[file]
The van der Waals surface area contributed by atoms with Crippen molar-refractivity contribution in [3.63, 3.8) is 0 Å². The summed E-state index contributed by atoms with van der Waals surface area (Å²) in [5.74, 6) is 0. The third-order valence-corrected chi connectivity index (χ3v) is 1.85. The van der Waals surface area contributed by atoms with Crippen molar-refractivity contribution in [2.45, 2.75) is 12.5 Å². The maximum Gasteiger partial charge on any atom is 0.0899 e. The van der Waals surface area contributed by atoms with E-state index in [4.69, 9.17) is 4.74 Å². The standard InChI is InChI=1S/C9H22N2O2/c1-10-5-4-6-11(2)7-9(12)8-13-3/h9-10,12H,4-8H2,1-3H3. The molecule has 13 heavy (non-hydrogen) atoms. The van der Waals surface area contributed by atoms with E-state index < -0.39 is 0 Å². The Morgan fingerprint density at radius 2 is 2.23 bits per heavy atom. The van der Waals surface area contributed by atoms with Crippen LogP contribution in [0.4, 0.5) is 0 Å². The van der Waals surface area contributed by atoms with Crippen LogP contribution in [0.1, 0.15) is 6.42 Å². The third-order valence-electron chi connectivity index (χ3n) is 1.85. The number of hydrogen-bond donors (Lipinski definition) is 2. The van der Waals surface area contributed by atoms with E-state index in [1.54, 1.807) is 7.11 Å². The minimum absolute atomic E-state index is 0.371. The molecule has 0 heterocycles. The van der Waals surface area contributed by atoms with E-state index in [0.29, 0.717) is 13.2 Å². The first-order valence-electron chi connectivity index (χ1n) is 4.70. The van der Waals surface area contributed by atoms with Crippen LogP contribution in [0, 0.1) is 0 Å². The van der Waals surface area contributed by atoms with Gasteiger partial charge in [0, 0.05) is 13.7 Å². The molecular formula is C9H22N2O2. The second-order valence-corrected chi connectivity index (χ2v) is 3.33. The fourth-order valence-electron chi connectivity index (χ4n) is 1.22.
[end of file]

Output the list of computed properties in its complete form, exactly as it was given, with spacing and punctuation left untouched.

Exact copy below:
The van der Waals surface area contributed by atoms with Crippen molar-refractivity contribution in [3.63, 3.8) is 0 Å². The summed E-state index contributed by atoms with van der Waals surface area (Å²) in [5.74, 6) is 0. The third-order valence-corrected chi connectivity index (χ3v) is 1.85. The van der Waals surface area contributed by atoms with Crippen molar-refractivity contribution in [2.45, 2.75) is 12.5 Å². The maximum Gasteiger partial charge on any atom is 0.0899 e. The van der Waals surface area contributed by atoms with E-state index in [4.69, 9.17) is 4.74 Å². The standard InChI is InChI=1S/C9H22N2O2/c1-10-5-4-6-11(2)7-9(12)8-13-3/h9-10,12H,4-8H2,1-3H3. The molecule has 13 heavy (non-hydrogen) atoms. The van der Waals surface area contributed by atoms with E-state index < -0.39 is 0 Å². The Morgan fingerprint density at radius 2 is 2.23 bits per heavy atom. The van der Waals surface area contributed by atoms with Crippen LogP contribution in [0.4, 0.5) is 0 Å². The van der Waals surface area contributed by atoms with Crippen LogP contribution in [0.1, 0.15) is 6.42 Å². The third-order valence-electron chi connectivity index (χ3n) is 1.85. The number of hydrogen-bond donors (Lipinski definition) is 2. The van der Waals surface area contributed by atoms with E-state index in [1.54, 1.807) is 7.11 Å². The minimum absolute atomic E-state index is 0.371. The molecule has 0 heterocycles. The van der Waals surface area contributed by atoms with E-state index in [0.29, 0.717) is 13.2 Å². The first-order valence-electron chi connectivity index (χ1n) is 4.70. The van der Waals surface area contributed by atoms with Crippen LogP contribution in [0, 0.1) is 0 Å². The van der Waals surface area contributed by atoms with Gasteiger partial charge in [0, 0.05) is 13.7 Å². The molecular formula is C9H22N2O2. The second-order valence-corrected chi connectivity index (χ2v) is 3.33. The fourth-order valence-electron chi connectivity index (χ4n) is 1.22.